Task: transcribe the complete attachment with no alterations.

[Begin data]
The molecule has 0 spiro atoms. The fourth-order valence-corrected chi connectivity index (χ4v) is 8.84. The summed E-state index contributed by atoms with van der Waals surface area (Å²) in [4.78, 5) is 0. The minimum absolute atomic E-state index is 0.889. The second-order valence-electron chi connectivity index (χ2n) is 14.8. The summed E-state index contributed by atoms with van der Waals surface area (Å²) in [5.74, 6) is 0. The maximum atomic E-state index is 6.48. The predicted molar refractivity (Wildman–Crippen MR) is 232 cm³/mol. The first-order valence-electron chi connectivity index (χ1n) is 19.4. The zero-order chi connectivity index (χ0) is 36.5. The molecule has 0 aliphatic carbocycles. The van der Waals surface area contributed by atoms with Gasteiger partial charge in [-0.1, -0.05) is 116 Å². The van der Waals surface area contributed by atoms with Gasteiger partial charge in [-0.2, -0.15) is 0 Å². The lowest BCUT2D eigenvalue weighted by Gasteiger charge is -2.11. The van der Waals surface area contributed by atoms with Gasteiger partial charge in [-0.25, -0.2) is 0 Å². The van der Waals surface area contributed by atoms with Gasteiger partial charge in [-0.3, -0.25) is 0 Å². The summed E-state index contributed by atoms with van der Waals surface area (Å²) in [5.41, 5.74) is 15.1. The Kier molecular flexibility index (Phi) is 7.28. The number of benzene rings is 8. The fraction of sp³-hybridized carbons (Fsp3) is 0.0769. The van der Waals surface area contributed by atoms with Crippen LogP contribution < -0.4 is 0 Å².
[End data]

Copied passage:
The molecule has 0 spiro atoms. The fourth-order valence-corrected chi connectivity index (χ4v) is 8.84. The summed E-state index contributed by atoms with van der Waals surface area (Å²) in [4.78, 5) is 0. The minimum absolute atomic E-state index is 0.889. The second-order valence-electron chi connectivity index (χ2n) is 14.8. The summed E-state index contributed by atoms with van der Waals surface area (Å²) in [5.74, 6) is 0. The maximum atomic E-state index is 6.48. The predicted molar refractivity (Wildman–Crippen MR) is 232 cm³/mol. The first-order valence-electron chi connectivity index (χ1n) is 19.4. The zero-order chi connectivity index (χ0) is 36.5. The molecule has 0 aliphatic carbocycles. The van der Waals surface area contributed by atoms with Gasteiger partial charge in [-0.1, -0.05) is 116 Å². The van der Waals surface area contributed by atoms with Gasteiger partial charge in [-0.2, -0.15) is 0 Å². The lowest BCUT2D eigenvalue weighted by Gasteiger charge is -2.11. The van der Waals surface area contributed by atoms with Gasteiger partial charge in [-0.25, -0.2) is 0 Å². The van der Waals surface area contributed by atoms with Gasteiger partial charge in [-0.3, -0.25) is 0 Å². The summed E-state index contributed by atoms with van der Waals surface area (Å²) in [5.41, 5.74) is 15.1. The Kier molecular flexibility index (Phi) is 7.28. The number of benzene rings is 8. The fraction of sp³-hybridized carbons (Fsp3) is 0.0769. The van der Waals surface area contributed by atoms with Crippen LogP contribution < -0.4 is 0 Å².